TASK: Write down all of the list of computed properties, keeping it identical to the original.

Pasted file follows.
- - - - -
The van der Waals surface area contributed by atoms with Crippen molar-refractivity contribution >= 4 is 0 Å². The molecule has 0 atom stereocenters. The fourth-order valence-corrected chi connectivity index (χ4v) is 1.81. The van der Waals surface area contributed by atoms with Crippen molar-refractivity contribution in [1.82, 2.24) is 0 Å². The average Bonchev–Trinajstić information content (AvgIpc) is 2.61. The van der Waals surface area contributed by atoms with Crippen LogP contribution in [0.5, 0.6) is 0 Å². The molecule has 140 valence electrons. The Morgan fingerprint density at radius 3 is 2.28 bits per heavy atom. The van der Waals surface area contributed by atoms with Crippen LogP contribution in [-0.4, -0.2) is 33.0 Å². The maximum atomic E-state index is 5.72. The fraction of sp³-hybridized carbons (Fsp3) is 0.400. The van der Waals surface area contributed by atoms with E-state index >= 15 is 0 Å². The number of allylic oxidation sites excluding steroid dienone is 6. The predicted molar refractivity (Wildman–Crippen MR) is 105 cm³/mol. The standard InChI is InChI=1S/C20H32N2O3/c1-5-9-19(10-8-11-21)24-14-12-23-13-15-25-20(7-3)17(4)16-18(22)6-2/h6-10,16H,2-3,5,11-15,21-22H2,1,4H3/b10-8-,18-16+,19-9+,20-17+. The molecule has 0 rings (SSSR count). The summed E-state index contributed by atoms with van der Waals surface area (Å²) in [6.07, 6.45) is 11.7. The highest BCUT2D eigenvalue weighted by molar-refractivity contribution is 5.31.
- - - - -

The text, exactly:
The van der Waals surface area contributed by atoms with Crippen molar-refractivity contribution >= 4 is 0 Å². The molecule has 0 atom stereocenters. The fourth-order valence-corrected chi connectivity index (χ4v) is 1.81. The van der Waals surface area contributed by atoms with Crippen molar-refractivity contribution in [1.82, 2.24) is 0 Å². The average Bonchev–Trinajstić information content (AvgIpc) is 2.61. The van der Waals surface area contributed by atoms with Crippen LogP contribution in [0.5, 0.6) is 0 Å². The molecule has 140 valence electrons. The Morgan fingerprint density at radius 3 is 2.28 bits per heavy atom. The van der Waals surface area contributed by atoms with Crippen LogP contribution in [-0.4, -0.2) is 33.0 Å². The maximum atomic E-state index is 5.72. The fraction of sp³-hybridized carbons (Fsp3) is 0.400. The van der Waals surface area contributed by atoms with E-state index >= 15 is 0 Å². The number of allylic oxidation sites excluding steroid dienone is 6. The predicted molar refractivity (Wildman–Crippen MR) is 105 cm³/mol. The standard InChI is InChI=1S/C20H32N2O3/c1-5-9-19(10-8-11-21)24-14-12-23-13-15-25-20(7-3)17(4)16-18(22)6-2/h6-10,16H,2-3,5,11-15,21-22H2,1,4H3/b10-8-,18-16+,19-9+,20-17+. The molecule has 0 rings (SSSR count). The summed E-state index contributed by atoms with van der Waals surface area (Å²) in [6.07, 6.45) is 11.7. The highest BCUT2D eigenvalue weighted by molar-refractivity contribution is 5.31.